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Legislature holds hearing on future of St. Lawrence Psychiatric Center today in Ogdensburg

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OGDENSBURG — More than 40 people are expected to speak out against the potential loss of 65 inpatient beds at the St. Lawrence Psychiatric Center at a joint hearing with members of the state Senate and Assembly at Ogdensburg City Hall today.

The Office of Mental Health plans to restructure inpatient services across the state by 2017. In St. Lawrence County, child inpatient care services would be moved to Utica and adult care services to Syracuse as part of a broad plan to create 15 regional centers of excellence. The sex offender program would remain in place.

“We’ll have economic experts from the colleges and doctors with a background in mental health,” said Charles W. Kelly, chairman of the St. Lawrence Psychiatric Center Task Force. “We want speakers with expertise and personal accounts from patients and families, as well.”

The public hearing will begin at 10 a.m. in the City Council chambers, 330 Ford St.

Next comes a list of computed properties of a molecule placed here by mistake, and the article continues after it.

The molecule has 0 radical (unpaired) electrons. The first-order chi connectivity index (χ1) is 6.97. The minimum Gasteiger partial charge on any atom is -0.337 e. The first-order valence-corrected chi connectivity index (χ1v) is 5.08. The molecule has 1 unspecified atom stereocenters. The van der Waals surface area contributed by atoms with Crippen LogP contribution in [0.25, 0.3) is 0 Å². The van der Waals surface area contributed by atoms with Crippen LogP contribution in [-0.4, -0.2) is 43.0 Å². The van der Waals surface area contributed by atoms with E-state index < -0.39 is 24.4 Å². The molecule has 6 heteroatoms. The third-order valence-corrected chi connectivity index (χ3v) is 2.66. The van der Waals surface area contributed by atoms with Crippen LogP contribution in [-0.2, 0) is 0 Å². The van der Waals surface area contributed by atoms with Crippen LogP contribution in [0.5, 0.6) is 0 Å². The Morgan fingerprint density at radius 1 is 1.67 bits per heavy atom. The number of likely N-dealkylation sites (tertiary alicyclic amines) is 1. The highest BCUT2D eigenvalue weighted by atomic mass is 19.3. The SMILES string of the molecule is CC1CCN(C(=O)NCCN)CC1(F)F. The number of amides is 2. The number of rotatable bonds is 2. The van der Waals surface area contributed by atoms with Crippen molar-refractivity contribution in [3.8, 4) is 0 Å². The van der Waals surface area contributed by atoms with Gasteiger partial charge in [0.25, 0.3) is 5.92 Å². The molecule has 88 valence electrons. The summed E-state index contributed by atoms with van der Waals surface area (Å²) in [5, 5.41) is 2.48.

“We want to make sure the services we have here — as well as the jobs — are protected,” state Sen. Patricia A. Ritchie, R-Heuvelton, said. “This hearing is an opportunity for community members to speak about the importance of the St. Lawrence Psych Center and share their stories of what the center means to them, and their loved ones.”

The Assembly and Senate Standing Committees on Mental Health and Developmental Disabilities and the Senate Standing Committee on Health will be present.

Sen. David Carlucci, chairman of the state Senate Mental Health and Developmental Disabilities Committee, said he will report feedback from the meeting to OMH officials.

“I am here to listen,” Sen. Carlucci said before taking a tour of the St. Lawrence Psychiatric Center Monday. “I want to learn as much as possible about how we can provide the best possible care for patients. I am also going to be considering the need for jobs and economic impacts.”

Mr. Carlucci said Ogdensburg is one of many stops on his tour of mental health centers across the state.

“We expect that geography is going to be a main concern for many,” he said. “We’re keeping an open mind, and we’re looking forward to hearing what the community has to say.”

The Office of Mental Health is expected to submit testimony in support of its plan at the meeting.

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